If you went through all the filming, just to write this blog post, then it was worth it. Thank you for proclaiming Jesus loud and clear.

  3. I hear you Emma and I can only say, what you have written here is raw and honest and beautiful and far, far, far too harsh on yourself.

    Thank God there are still a few imperfect Christians around. More still, thank God there are still some Christians who admit to mental illness. Otherwise I think I’d give up altogether.

    Things that went well?
    You dared to be vulnerable.

  4. You’re basically the bravest person in the world, and I’m really looking forward to seeing it!

    I would never be brave enough to do it, so thanks for speaking up, and being honest, and admitting to being weak. You are weak, and so am I, and so are we all, and that’s why we need Jesus.

    That’s what your book, and your blog, constantly remind me. Praying that some of the people who watch it will see a glimpse of Him.

    Ellidh x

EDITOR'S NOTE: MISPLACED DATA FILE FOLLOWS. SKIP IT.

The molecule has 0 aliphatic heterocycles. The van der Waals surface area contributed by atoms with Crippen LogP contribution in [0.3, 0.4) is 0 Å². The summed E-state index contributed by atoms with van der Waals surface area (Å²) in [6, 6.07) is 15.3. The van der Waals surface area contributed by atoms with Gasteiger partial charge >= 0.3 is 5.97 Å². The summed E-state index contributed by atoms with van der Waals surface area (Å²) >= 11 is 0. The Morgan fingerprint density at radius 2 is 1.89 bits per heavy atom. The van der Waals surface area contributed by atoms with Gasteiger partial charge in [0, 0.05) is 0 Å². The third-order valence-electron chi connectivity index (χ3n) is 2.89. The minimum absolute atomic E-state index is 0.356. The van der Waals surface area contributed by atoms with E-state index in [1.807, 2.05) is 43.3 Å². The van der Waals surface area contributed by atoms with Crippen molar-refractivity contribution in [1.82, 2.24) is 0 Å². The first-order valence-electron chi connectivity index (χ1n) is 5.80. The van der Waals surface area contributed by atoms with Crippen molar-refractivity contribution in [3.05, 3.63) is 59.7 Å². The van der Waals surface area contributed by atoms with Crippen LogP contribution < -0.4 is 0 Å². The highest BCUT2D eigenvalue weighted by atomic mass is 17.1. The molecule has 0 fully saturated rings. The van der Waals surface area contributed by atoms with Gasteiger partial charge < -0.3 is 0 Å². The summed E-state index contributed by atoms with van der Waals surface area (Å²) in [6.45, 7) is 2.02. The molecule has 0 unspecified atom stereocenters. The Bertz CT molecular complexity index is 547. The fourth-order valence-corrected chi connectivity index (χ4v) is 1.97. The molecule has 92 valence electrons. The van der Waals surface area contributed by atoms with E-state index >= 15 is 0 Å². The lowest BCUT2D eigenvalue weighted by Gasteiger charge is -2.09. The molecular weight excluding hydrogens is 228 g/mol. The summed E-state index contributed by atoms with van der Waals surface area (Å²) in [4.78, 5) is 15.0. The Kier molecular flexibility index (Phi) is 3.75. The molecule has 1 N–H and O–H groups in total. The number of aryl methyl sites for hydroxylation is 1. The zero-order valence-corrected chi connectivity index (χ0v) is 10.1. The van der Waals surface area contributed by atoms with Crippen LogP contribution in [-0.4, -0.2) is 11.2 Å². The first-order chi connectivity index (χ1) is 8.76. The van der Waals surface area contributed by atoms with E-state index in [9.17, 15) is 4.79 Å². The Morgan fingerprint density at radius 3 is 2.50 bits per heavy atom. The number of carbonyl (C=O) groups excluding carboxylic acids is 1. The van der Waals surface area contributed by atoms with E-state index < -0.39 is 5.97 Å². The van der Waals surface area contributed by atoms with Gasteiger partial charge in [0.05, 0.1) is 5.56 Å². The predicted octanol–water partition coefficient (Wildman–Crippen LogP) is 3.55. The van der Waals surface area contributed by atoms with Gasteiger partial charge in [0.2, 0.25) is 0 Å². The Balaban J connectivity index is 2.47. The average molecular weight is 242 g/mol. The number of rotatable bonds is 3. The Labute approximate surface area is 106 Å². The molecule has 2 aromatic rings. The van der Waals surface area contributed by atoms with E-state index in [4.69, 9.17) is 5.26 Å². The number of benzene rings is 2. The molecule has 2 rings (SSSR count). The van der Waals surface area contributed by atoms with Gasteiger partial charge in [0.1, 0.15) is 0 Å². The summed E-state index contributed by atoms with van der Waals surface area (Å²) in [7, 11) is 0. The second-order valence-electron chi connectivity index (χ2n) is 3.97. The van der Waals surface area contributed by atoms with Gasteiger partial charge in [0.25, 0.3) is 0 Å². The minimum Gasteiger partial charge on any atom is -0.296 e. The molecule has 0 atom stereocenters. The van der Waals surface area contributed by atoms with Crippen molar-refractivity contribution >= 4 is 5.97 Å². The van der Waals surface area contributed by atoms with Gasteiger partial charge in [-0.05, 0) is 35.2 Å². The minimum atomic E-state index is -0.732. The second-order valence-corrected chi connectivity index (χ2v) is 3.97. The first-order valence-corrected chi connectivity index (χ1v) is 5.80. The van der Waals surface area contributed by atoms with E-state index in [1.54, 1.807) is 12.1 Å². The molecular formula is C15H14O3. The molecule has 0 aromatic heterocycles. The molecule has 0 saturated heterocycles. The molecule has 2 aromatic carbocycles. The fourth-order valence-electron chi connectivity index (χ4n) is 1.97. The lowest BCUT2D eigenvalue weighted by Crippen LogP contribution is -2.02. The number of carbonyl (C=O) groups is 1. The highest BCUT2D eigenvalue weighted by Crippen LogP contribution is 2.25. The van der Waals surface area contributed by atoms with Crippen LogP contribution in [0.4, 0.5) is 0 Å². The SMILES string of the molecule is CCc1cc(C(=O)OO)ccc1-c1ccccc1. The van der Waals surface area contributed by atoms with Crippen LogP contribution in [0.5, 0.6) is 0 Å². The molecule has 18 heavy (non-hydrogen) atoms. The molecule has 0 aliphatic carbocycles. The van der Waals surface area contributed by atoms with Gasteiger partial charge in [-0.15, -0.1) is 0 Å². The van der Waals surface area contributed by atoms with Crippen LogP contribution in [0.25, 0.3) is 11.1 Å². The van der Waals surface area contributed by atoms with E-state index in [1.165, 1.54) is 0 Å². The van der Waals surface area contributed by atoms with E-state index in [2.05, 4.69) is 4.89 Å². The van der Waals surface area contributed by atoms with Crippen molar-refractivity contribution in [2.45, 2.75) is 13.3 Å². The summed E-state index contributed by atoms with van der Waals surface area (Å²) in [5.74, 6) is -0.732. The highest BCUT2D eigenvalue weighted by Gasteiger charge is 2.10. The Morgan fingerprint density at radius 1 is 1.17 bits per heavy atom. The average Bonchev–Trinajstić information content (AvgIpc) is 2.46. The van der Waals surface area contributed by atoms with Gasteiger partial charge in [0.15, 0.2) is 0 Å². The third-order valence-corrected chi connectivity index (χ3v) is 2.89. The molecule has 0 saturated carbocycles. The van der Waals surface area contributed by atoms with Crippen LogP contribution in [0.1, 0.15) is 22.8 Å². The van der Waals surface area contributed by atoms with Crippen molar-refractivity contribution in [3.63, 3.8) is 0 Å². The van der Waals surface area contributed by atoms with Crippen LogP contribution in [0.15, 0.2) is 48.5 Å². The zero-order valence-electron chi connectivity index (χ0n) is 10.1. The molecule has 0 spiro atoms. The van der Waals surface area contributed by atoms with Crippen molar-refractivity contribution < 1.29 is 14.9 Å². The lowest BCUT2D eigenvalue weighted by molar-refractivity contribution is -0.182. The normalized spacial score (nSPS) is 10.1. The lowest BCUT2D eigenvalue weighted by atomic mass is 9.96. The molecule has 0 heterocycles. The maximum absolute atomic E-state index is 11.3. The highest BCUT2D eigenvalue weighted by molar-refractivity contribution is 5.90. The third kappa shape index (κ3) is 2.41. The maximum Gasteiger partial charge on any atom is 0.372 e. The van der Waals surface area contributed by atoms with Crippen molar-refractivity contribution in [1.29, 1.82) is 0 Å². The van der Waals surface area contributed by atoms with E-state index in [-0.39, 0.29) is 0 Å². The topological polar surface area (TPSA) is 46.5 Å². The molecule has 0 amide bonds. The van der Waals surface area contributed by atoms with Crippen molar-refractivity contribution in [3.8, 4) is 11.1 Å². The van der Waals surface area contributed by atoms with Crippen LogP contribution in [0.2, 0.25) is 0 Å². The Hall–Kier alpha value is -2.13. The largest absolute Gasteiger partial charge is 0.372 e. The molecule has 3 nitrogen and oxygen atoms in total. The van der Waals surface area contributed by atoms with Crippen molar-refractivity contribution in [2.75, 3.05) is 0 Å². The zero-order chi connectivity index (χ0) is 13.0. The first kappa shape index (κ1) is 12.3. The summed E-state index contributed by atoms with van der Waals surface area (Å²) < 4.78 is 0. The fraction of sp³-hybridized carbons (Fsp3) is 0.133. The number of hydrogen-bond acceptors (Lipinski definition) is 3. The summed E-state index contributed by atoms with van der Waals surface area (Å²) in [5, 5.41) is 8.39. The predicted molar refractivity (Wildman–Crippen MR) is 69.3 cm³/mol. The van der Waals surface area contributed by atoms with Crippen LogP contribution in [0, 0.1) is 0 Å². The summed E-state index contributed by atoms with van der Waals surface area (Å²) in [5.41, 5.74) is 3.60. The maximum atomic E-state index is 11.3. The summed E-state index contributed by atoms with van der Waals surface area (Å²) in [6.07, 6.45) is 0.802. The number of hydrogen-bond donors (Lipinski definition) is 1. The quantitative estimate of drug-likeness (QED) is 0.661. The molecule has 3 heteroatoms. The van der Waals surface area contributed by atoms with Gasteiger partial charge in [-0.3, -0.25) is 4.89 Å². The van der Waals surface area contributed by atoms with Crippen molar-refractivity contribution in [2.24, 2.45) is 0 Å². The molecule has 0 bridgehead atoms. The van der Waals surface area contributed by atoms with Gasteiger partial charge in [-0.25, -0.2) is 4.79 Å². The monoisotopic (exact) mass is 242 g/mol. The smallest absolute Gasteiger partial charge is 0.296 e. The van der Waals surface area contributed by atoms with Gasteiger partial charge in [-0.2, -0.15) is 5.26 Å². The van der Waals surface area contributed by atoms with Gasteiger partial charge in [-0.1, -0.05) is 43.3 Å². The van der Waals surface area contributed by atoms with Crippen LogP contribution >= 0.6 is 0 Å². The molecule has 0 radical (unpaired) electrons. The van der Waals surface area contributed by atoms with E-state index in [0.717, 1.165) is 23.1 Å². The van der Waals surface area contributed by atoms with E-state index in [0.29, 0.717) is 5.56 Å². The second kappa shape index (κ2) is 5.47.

5. Ah, Emma, there is someone who would like to drop your blog and your book in the bin, and who whispers (shouts, sometimes) rubbish, rubbish, how can you call yourself a believer, how can your story point to Jesus. But that someone is the Accuser, the enemy of believers and the father of lies. Your Lord looks at you and says, “Well done, good and faithful servant.” Because you so faithfully and consistently point away from yourself and to him. Because you share your struggle and encourage others to be real and to keep going too. Because being open about sin and shame draws their poison out, brings them out of the darkness and on to the cross where Jesus has dealt with them, and can heal us from the damage they have done. I’m sure you will have explained the gospel more fluently and graciously than you feel; you’ll have given a reason for the hope you have, even in your struggles. That will encourage all sorts of people, I know. And in God’s grace it will bear enormous fruit for the gospel. Thank you.